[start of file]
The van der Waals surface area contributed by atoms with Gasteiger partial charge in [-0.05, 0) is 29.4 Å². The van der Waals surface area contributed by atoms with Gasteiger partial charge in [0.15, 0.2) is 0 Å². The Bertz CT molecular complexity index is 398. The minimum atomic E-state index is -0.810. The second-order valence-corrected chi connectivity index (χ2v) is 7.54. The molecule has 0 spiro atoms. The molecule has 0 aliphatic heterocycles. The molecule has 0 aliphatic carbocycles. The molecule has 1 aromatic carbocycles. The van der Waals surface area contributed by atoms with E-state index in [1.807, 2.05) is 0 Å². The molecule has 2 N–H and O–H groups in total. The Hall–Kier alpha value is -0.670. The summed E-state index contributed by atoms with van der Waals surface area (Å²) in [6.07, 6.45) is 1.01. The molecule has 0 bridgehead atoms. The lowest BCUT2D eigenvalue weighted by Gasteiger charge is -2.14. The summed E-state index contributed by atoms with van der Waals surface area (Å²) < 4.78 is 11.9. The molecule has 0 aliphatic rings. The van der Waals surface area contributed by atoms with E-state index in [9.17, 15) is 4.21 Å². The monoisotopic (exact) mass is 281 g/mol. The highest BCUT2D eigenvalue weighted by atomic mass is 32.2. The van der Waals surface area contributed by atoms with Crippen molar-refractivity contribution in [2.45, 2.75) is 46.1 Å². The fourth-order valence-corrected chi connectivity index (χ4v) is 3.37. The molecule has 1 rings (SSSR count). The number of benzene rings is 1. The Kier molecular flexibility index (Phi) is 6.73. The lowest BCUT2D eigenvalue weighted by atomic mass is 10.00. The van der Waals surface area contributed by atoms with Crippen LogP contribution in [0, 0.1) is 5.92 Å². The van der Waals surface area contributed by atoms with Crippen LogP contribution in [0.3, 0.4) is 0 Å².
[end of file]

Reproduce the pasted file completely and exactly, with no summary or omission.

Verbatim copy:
The van der Waals surface area contributed by atoms with Gasteiger partial charge in [-0.05, 0) is 29.4 Å². The van der Waals surface area contributed by atoms with Gasteiger partial charge in [0.15, 0.2) is 0 Å². The Bertz CT molecular complexity index is 398. The minimum atomic E-state index is -0.810. The second-order valence-corrected chi connectivity index (χ2v) is 7.54. The molecule has 0 spiro atoms. The molecule has 0 aliphatic heterocycles. The molecule has 0 aliphatic carbocycles. The molecule has 1 aromatic carbocycles. The van der Waals surface area contributed by atoms with E-state index in [1.807, 2.05) is 0 Å². The molecule has 2 N–H and O–H groups in total. The Hall–Kier alpha value is -0.670. The summed E-state index contributed by atoms with van der Waals surface area (Å²) in [6.07, 6.45) is 1.01. The molecule has 0 bridgehead atoms. The lowest BCUT2D eigenvalue weighted by Gasteiger charge is -2.14. The summed E-state index contributed by atoms with van der Waals surface area (Å²) < 4.78 is 11.9. The molecule has 0 aliphatic rings. The van der Waals surface area contributed by atoms with E-state index in [9.17, 15) is 4.21 Å². The monoisotopic (exact) mass is 281 g/mol. The highest BCUT2D eigenvalue weighted by atomic mass is 32.2. The van der Waals surface area contributed by atoms with Crippen molar-refractivity contribution in [2.45, 2.75) is 46.1 Å². The fourth-order valence-corrected chi connectivity index (χ4v) is 3.37. The molecule has 1 rings (SSSR count). The number of benzene rings is 1. The Kier molecular flexibility index (Phi) is 6.73. The lowest BCUT2D eigenvalue weighted by atomic mass is 10.00. The van der Waals surface area contributed by atoms with Crippen LogP contribution in [0, 0.1) is 5.92 Å². The van der Waals surface area contributed by atoms with Crippen LogP contribution in [0.3, 0.4) is 0 Å².